General Motors believes installing around 40,000 Level 2 (L2) chargers through its Dealer Community Program can help build its position in the new EV era. However, with L2 chargers taking many hours to charge up an electric vehicle, is this really the experience GM wants for its EV owners?
GM sticks to L2 EV chargers for its dealership program
GM is going all in on electric vehicles with the strategy of providing an EV for everyone. The automaker’s CEO, Mary Barra, has made it well-known the company is looking to lead the auto industry into a new (electric) era, going as far as to say they will beat current leader Tesla.
One way of doing so, GM believes, is by utilizing its extensive dealership network and driving adoption in untapped markets. With nearly 90% of the US popular living within ten miles of a GM dealership, the company rolled out its Dealer Charging Community Program in October 2021.
The dealership program is designed to drive EV adoption and access to charging infrastructure in “underserved, rural, and urban areas.”
As part of the program, GM will give its dealers up to ten new UIltium-branded EV chargers to install throughout the community, deploying up to 40,000 chargers in total. GM revealed earlier this month that almost 1,000 dealers have signed on to participate so far, which will result in an extensive network of chargers. GM’s vice president of the EV ecosystem, Hoss Hassani, recently told Yahoo Finance:
That’s going to be hugely consequential to the decision of which EV people want to choose. We know that’s going to catapult General Motors to a leadership category in EVs.
However, there’s a caveat. The chargers are Level 2, meaning it could take several hours to charge up your electric vehicle battery. According to Hassani:
Participating dealers are eligible to receive up to 10 19.2 kilowatt level 2 charging stations, allowing drivers to get a roughly 80% battery charge in under three hours.
Realistically, that’s going to take way longer to get to 80% (and why even use 80% at slower chargers because EVs don’t taper when charging this slow?).
He adds that most charging is done at home, and Level 2 chargers “remain the most affordable option for divers.” Both of those things are true and both of these things have nothing to do with this program.
Level 2 chargers do make sense in some places. Hotels where people stay overnight are a great place for a Level 2 EV charger. Street parking and train stations might make sense for some people. However, restaurants, malls, stores and most of all, car dealerships are not places where people want to spend all day/night charging their car.
On the flip side, Ford is also working with its dealers, announcing that two-thirds have opted to join its Model e program to sell EVs. Unlike GM, however, Ford is deploying Level 3 fast chargers, which will result in one of the US’s largest DC fast charging networks. Charging stops will be measured in minutes, not hours.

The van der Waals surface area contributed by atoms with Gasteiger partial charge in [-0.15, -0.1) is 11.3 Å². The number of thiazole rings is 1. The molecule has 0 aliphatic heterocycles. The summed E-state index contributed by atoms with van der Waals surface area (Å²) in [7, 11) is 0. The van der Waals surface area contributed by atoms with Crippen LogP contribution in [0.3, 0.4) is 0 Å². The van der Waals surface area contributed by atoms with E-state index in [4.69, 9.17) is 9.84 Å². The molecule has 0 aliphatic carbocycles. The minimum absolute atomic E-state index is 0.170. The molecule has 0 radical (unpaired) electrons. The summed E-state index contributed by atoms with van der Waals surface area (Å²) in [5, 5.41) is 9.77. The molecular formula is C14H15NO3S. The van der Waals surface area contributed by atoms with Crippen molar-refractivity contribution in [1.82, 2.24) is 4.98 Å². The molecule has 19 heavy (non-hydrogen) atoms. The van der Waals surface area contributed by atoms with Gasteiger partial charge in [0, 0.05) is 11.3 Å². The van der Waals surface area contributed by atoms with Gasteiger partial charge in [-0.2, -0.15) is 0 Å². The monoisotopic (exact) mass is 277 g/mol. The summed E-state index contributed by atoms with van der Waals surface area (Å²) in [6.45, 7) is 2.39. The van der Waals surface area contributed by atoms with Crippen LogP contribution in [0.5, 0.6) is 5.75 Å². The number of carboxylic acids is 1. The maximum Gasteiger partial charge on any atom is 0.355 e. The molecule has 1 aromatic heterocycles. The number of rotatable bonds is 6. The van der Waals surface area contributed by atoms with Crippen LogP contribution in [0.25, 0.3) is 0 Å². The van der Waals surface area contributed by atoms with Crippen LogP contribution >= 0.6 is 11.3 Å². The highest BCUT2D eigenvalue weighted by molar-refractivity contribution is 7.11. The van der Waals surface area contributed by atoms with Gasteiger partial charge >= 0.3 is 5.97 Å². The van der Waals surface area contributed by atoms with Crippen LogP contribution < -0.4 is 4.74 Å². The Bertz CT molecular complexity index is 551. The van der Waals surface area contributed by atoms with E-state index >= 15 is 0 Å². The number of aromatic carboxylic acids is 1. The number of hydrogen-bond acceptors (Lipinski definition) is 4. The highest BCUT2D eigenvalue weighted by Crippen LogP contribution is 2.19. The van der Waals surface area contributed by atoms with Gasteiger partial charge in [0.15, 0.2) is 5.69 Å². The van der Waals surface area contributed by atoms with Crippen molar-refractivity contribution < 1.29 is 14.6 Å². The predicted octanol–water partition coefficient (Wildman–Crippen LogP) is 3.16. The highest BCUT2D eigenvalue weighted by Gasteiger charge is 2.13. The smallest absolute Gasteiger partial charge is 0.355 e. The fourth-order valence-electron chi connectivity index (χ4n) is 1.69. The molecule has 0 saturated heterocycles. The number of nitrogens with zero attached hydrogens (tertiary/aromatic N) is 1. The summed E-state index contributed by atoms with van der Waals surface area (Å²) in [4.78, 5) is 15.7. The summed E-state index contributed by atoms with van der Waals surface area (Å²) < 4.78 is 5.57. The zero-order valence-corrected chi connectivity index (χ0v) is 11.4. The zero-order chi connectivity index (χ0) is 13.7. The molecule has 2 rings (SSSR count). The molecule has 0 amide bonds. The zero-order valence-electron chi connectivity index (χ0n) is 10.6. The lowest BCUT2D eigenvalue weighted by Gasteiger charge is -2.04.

Top comment by ctromley
With today's long range EVs, L2 is really only for home charging. Maybe for the odd occasion where you're at a mall or somewhere for an extended time, and happen to be low.
The biggest and hardest nut to crack in the EV charging landscape is reliable overnight charging for people who can't charge at home. That's a lot of people. It's hard because every area is different. In some places light pole charging curbside is terrific. Others might need EV spaces in lots where people rent their spaces.
GM would have made a much bigger difference by partnering with local groups to roll out L2 on a local basis, so everyone has a place to charge.
I don’t know about you, but I don’t want to hang around a GM dealership or some adjacent location for three hours to charge up my electric vehicle – and that’s on the low end. Realistically, it will be more like six to eight hours. So what’s the plan, GM? What will visitors do for half the day while visiting dealerships and other places far from home?
I understand the idea of placing chargers in underserved areas, and something is definitely better than nothing. But waiting for so long for a charge will turn people away. Instead, it would make more sense to go with fast chargers like Ford has laid out, or at the very least, give the option. If GM is planning for 3,250 fast chargers to be installed by the end of 2025, why not go “all in” and offer level 3 to dealers where it would make the most sense?
People in rural areas will charge at home and start every day with 200+ miles of range. If they need more power on the road, a Level 2 charger will do almost nothing for them.
It seems GM’s dealership charging program was designed by those more concerned with numbers than what would actually benefit EV adoption. I can’t imagine anyone who has lived with and driven an EV would dream up this kind of scheme. If GM was serious about driving adoption, L3 fast chargers would be the way.
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